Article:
Northwestern University Feinberg School of Medicine
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Coping With Cancer During the Holidays

Holidays are traditionally viewed as a time to celebrate. However, sometimes people with cancer and their loved ones feel “out of step” from the rest of the world during the holidays. In fact, the holiday season can prompt new questions, such as: How do I take care of the holiday rush and myself at the same time? How can I celebrate when I have so many other things on my mind? What will my life be like next year? Sharing your concerns with the people you love and who love you can help you feel more connected.

Five Ideas for Maintaining Holiday Cheer

In previous years, you may have been the one to do most of the holiday decorating, shopping, cooking, baking, and entertaining. This year, you might need to scale back your activities so you can focus on the one or two holiday traditions that matter the most.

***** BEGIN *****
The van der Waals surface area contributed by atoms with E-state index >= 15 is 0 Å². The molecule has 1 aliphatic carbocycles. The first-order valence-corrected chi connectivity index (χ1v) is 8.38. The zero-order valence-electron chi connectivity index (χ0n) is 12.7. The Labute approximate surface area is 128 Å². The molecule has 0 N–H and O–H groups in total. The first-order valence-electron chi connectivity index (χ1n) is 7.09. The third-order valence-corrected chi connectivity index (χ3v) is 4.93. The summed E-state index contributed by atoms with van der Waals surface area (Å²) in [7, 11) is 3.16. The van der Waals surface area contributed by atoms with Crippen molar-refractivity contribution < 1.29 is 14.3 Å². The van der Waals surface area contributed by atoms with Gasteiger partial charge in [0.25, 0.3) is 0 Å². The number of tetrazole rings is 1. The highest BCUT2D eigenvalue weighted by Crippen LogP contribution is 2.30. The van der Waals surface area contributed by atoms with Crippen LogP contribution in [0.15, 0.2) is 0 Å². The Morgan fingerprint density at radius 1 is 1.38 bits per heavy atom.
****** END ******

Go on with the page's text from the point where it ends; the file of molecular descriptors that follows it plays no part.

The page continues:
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Holiday Eating Tips

We all have wonderful food memories associated with the holidays. Maybe it is a favorite dish made by a loved one or a special memory of decorating cookies with your grandchildren. But during cancer treatment, visions of sugar plums may bring anxiety. When you are having trouble eating or keeping food down, the thought of holiday gatherings and meals can fill you with dread.

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Handling a Serious Illness During the Holidays

Even the jolliest of traditions lose their luster when you’re worried about your health care needs or those of someone you love.

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Helping Kids Cope

Holidays are times of excitement, tradition, and family togetherness. When a family must also face cancer during those times, the hectic but expected routine of these special days and occasions may well be challenged or changed.